But that's not the only problem voestalpine is experiencing at its facility in Bartow County. Simply put, representatives of the company said they just can't find employees capable of meeting production demands.
"An ongoing shortage of skilled workers in the region has had an impact on the fact that we have not been able to find and maintain enough qualified personnel to process these orders in time," The Daily Tribune News was told.
Bartow County Commissioner Steve Taylor said he hasn't spoken with the management at the local plant in about six months, but he is well aware of their personnel issues.
"I've assumed and still assume that they're on the right track to get those skilled workers," he said. "I know that the labor pool is small right now, but I'm optimistic they can find the workers they need, because their average pay is better than the market."
The disappointing Bartow production numbers, however, are far from voestalpine's only operational woes. Among other difficulties, the company has experienced consistent problems at its $1 billion iron plant in Portland, Texas, which has been beset with cost overruns and at least two federal lawsuits since opening in 2016.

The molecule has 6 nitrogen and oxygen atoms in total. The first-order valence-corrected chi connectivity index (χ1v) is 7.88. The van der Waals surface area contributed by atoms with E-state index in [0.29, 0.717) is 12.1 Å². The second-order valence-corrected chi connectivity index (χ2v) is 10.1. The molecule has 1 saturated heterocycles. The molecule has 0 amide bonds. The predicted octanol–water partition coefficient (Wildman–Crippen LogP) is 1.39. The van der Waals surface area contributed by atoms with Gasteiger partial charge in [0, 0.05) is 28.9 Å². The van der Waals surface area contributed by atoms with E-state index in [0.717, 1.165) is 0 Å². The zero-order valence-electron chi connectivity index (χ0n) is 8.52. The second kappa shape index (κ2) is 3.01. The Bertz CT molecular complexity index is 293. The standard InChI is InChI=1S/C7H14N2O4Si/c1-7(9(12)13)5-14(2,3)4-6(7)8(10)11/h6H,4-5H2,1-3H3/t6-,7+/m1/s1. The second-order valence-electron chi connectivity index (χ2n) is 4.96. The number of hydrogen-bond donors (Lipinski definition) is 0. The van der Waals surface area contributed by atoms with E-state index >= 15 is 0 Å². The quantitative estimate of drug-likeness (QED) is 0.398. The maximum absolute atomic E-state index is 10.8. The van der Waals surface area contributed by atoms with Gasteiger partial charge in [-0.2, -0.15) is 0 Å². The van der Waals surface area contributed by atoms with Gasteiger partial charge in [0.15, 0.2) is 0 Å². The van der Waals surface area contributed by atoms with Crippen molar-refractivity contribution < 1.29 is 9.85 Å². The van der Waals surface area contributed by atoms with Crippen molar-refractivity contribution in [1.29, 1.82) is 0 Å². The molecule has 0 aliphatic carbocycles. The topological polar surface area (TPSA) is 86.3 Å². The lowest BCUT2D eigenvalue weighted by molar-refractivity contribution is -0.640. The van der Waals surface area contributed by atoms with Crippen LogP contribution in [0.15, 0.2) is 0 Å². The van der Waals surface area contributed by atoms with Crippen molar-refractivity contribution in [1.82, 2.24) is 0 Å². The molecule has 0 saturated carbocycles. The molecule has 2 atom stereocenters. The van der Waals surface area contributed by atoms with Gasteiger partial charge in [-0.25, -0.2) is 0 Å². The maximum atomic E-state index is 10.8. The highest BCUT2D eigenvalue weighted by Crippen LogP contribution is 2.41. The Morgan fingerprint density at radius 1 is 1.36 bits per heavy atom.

Meanwhile, voestalpine's corporate headquarters in Europe was raided in 2017 as part of an antitrust investigation, which some financial analysts suggest could produce stiff financial penalties over the next few months. One firm, UBS, projects the potential fines to top out at around 125 million euros (nearly $142 million.)
It wouldn't be the first time voestalpine faced such sanctions.
German officials investigated the company on accusations of price-fixing in 2015, which ultimately led to six companies amassing the equivalent of about $232 million in fines. While voestalpine was spared any penalties during that investigation, the company was fined 6.4 million euros ($7.26 million) for their part in a 2012 rail cartel case.
And uncertainty abounds regarding the company's organizational structure, with long-time CEO Wolfgang Eder set to step down in July — another variable that's causing investors of the European steel giant some considerable consternation.
Taylor, however, said he's not feeling so pessimistic about voestalpine's future.